Online research methodologies such as netnography (or online ethnography) are rapidly emerging and are rooted in ethnographical methods aiming to explore the social interactions of online communities.4 However, it is useful to make a distinction between using social media data to answer a specific health-related question and undertaking research ‘on’ social media. We will draw on a case example of a study that explored how young people and parents used online support in the context of living with cystic fibrosis.5 Exploring how the participants engaged with online support was best met by undertaking virtual observation. Principles underpinning the methods associated with undertaking robust qualitative research were employed but adapted to the study setting. Table 1 outlines the issues that were considered and how they were addressed in order to meet the study aim and objectives.

Table 1

Research considerations when undertaking virtual observation5

Social media research: risks and benefits to participants and researchers

The benefits of social media research for researchers include using existing discussions between people/patients who use online support groups that can be analysed and offer insights into real-time experiences. Multiple interactions where concerns are discussed, and decision-making processes can be observed as they occur, are more visible compared to traditional qualitative research methods such as interviewing that might rely on participants' memories of situations.6

Risks relating to undertaking research in online settings centre largely around the ethics of using existing data usually intended by participants for purposes other than research.6 Strategies for informed consent, privacy and confidentiality can be guided by whether the researcher considers the data to be public or private.7 However, the distinction between the two can be unclear due to differences in perceptions of what is intended to be private and publically available data between researchers and those posting information.8 Informed consent is only required if the online space is considered to be private; however, confidentiality and privacy should be respected for data that are considered public or private.7 Furthermore, researchers need to be aware of the risk of participants being traceable through websites (for example direct extracts can be copied and searched through internet search engines) and ensure strategies are in place for full anonymisation.6 These and many more ethical considerations are further complicated when undertaking research on online data posted by children and young people under 16 years of age.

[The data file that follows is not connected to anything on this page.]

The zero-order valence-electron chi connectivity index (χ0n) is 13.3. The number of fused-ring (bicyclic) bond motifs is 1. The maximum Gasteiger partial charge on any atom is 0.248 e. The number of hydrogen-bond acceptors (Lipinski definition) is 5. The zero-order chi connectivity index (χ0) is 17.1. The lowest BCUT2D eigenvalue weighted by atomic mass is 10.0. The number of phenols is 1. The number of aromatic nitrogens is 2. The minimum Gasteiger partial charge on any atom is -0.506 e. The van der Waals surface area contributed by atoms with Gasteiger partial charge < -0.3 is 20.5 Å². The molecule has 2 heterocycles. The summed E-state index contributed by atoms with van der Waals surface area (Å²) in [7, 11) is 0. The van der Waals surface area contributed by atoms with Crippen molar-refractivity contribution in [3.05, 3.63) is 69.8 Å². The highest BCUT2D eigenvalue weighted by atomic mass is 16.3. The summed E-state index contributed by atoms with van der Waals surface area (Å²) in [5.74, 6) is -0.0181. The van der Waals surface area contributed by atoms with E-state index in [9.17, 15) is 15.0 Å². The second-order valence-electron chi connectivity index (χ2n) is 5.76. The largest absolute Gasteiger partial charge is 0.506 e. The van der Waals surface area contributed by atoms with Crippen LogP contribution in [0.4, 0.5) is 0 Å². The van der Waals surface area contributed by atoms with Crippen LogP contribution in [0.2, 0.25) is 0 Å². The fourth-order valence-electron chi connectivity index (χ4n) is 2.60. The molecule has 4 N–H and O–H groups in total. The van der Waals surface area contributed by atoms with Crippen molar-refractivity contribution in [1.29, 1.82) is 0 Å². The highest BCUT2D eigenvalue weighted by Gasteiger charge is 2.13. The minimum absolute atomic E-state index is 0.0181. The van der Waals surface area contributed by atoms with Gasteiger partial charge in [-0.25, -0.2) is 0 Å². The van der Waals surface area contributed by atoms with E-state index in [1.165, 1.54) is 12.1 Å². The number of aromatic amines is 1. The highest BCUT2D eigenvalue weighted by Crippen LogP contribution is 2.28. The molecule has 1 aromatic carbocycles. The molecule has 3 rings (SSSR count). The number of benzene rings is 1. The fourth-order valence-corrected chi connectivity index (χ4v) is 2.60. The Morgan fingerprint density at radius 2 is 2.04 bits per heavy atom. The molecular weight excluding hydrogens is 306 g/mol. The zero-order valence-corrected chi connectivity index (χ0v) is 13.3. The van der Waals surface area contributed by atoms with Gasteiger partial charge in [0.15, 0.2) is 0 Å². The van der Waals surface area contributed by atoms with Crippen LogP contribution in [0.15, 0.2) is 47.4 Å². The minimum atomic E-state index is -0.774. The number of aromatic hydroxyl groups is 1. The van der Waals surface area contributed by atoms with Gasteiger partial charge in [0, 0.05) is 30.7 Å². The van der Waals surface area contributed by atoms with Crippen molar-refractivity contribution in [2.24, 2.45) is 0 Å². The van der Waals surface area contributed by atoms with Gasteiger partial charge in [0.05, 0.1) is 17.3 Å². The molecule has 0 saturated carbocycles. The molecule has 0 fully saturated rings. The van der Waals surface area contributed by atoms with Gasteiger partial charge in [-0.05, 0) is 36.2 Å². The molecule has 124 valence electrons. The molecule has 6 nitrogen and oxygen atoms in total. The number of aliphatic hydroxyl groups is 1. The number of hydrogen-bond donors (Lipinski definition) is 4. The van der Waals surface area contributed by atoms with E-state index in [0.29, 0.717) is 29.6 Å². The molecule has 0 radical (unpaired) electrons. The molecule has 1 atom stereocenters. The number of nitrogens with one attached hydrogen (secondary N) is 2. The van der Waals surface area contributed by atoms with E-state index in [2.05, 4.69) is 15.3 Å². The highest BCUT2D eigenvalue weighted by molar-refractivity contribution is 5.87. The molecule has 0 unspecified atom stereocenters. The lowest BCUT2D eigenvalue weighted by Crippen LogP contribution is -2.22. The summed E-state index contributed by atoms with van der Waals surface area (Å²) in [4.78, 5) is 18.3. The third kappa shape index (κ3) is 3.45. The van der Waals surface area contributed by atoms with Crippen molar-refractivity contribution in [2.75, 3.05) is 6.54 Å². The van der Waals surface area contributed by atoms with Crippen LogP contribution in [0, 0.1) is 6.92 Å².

In summary, research using data from social media activities offers a different perspective of people's lives, their concerns and how they manage their health. An ethical framework for undertaking social media research would be welcome by researchers to address informed consent processes and protect participants.6 In addition, more specific guidance on using online data generated by children and young people for research is required, where the thorny issues of who should provide consent or assent and how competency to consent is established arise.

References

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Footnotes

  • Twitter Follow Joanna Smith at @josmith175

  • Competing interests None declared.

  • Provenance and peer review Not commissioned; internally peer reviewed.